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Weaponsmith: I.. uh.. estimate a 25% increase in attack accuracy, with a corresponding enhancement to damage.

Roy: It's okay, you can just say +5 sword here. We do stuff like that all the time.

Initially, it looks like a standard Role Playing Game Verse — but then the characters explicitly start referring to spot checks, hit points in Stat-O-Vision, roleplaying, Always Chaotic Evil monsters, and other Role Playing Game Terms. Is this an RPG in which the characters' players are weaving in and out of character and this is represented by the characters themselves speaking, or perhaps a video game which breaks the Fourth Wall more often than usual?

Nope - or at least it is not shown. The Verse this takes place in really does work exactly like a tabletop RPG.

Because of the Fourth Wall-breaking implications, this usually happens only in comedies.

Examples of RPG Mechanics Verse include:

Anime and Manga


  • Scott Pilgrim, kind of. For the most part it's the real world, if surreal and videogame-like, but Scott occasionally talks about his allocated skill proficiencies, gains experience points and levels up.
    • It's based on the mechanics from River City Ransom specifically. So if it isn't a full RPG Mechanics Verse, it's at least an RPG Elements verse.
    • In the movie, Scott earns points for defeating people or for solving things in his life (for instance, patching things up with Kim). It also seems that people in that universe have coins for blood, since Gideon coughs up a coin when injured and people burst into coins when defeated.


  • Not a true example, but the 1984 thriller Cloak and Dagger briefly flirted with this in its opening sequence. It begins with superspy Jack Flack infiltrating an embassy and dispatching a bunch of colourful ethnic archetypes with an arsenal of James Bond gadgets, then escapes down the street when a gate closes in front of him. Suddenly, a pair of giant numbered dodecahedrons roll towards him. Cut to two kids playing a board game, the boy yelling triumphantly, "Jack Flack escapes!"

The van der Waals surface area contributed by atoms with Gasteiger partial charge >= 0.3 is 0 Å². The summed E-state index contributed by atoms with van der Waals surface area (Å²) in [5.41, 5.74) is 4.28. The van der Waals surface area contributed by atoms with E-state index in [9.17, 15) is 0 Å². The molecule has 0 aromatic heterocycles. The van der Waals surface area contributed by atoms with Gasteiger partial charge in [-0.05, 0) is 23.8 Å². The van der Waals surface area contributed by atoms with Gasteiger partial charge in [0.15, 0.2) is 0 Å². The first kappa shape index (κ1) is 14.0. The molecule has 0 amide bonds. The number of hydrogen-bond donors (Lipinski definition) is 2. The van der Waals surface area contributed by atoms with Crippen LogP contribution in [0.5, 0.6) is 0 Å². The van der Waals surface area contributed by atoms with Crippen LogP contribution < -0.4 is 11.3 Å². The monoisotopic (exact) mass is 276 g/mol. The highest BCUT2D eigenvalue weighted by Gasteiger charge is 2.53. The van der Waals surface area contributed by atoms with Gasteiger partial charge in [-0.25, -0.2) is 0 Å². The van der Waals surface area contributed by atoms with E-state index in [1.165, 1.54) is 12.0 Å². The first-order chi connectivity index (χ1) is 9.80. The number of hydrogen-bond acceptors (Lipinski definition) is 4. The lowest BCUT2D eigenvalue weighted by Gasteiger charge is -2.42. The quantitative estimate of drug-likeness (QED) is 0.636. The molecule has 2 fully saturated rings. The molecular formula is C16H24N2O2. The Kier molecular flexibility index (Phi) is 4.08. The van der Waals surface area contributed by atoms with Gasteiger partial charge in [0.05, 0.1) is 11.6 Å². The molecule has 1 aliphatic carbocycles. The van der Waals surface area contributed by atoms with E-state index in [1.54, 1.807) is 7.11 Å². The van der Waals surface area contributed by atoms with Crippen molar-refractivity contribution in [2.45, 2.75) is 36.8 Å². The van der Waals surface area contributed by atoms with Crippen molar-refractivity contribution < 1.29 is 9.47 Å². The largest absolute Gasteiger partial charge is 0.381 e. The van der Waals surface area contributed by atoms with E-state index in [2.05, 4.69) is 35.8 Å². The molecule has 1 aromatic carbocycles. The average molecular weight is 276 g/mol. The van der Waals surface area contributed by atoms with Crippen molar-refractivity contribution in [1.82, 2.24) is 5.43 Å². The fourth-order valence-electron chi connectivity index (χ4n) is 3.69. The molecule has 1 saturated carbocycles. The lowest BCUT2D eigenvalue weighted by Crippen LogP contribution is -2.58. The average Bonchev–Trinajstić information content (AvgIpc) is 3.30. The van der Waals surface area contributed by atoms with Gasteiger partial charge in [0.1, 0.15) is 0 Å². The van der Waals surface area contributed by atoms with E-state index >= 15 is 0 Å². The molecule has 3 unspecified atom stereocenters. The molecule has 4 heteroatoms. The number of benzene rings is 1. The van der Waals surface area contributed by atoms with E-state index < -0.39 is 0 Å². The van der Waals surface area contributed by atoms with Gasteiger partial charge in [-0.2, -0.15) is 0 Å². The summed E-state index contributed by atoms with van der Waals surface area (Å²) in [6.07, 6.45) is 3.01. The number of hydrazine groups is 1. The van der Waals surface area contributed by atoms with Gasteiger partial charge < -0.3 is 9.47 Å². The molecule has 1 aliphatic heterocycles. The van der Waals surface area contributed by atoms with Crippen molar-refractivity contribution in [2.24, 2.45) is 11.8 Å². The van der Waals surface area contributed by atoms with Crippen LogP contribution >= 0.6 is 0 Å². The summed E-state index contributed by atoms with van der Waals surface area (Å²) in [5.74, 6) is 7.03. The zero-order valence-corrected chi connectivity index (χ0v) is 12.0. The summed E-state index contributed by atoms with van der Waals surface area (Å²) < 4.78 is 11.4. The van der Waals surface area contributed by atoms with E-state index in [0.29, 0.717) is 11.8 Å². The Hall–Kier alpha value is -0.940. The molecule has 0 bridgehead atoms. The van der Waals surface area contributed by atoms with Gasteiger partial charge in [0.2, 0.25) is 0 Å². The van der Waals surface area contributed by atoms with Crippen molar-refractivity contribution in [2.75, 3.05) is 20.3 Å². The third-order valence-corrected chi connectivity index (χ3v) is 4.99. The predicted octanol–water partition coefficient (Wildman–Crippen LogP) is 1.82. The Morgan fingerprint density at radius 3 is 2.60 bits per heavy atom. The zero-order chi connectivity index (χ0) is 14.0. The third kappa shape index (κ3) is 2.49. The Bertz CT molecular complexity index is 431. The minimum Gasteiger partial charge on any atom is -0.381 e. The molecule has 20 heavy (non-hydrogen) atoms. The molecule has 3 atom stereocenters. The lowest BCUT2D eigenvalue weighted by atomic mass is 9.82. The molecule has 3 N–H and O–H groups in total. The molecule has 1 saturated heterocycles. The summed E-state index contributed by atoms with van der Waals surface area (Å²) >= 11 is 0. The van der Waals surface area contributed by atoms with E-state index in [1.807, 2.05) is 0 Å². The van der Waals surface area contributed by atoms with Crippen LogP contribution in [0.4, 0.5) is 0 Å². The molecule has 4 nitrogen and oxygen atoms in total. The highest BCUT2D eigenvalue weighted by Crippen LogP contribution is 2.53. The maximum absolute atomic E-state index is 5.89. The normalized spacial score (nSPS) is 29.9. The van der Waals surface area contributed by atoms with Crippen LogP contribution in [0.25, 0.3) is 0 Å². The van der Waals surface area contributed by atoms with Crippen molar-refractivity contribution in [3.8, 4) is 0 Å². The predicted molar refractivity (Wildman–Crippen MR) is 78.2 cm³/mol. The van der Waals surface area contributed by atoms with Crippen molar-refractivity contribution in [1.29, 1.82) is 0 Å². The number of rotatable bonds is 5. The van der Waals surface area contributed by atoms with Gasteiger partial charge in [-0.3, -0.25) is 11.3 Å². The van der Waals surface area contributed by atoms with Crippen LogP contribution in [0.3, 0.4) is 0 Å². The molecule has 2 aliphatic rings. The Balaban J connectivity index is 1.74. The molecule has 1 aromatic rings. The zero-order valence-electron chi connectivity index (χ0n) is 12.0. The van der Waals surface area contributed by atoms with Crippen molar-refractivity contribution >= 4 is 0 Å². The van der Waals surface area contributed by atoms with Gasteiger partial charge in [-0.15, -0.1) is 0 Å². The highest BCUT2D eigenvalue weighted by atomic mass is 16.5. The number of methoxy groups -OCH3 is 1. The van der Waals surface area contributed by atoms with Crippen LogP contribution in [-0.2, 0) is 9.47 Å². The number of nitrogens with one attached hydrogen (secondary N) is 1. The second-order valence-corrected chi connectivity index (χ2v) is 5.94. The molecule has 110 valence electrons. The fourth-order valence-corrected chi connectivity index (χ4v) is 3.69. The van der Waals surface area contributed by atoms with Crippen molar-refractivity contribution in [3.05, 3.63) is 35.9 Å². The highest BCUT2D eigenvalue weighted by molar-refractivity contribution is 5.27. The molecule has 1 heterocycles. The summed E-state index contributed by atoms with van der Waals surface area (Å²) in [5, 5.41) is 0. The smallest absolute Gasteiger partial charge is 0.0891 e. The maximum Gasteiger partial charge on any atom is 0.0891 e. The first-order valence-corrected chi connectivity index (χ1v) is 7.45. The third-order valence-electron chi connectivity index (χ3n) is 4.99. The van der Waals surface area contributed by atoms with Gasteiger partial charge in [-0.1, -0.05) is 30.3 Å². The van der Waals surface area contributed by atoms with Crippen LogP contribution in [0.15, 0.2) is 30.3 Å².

• Being an adaptation of the graphic novel, Scott Pilgrim vs. the World also runs on video game logic.



  • Dragon Road song apparently describes such an OOC-verse:

  They all jumped upon us because we were lawful good.

  • The lyrics to the Morlocks song "Hardcore" contains the line "What's bad for you is good for me, I've got less than five in Humanity", a reference to Vampire: The Masquerade.

Real Life

  • A university professor came up with a revolutionary new method for grading his students: couch grades in gaming terms, and he goes on to suggest that business managers do the same.

Video Games

  • Disgaea characters are fully aware that they're in a turn based-strategy RPG, and thus will occasionally make comments about character levels, critical hits, save points, and whether or not the final boss has an additional form that grants him stat bonuses.

 Valvatorez: That wasn't his full power! We can expect at least three levels of transformations, with additional power multipliers every time!

  • Subverted for laughs in Touhou 11: Subterranean Animism. If you play as Marisa with Alice's assist, they spend the entire storyline sassing each other and discussing the quest in terms of RPG tropes. They're also hilariously wrong, since SA is a Bullet Hell-style Shoot'Em Up like most Touhou games.

Visual Novels

  • Actually played completely serious in Fate/stay night. All Heroes get a viewable Character Sheet that explains their skills, stats and abilities, all in RPG Mechanics Verse, even how many turns an area spell lasts for,
    • In-game as well, more than once the characters quantify mana, and then spend the rest of the scene treating it literally like MP.
    • It should be noted, however, that Servants' abilities is something that every master views differently because their minds interpret the information given to them in different terms. The whole 'RPG Character Sheet' method is simply Shirou's mind's way of quantifying the information. Now, what does that tell us about Shirou?

Web Comics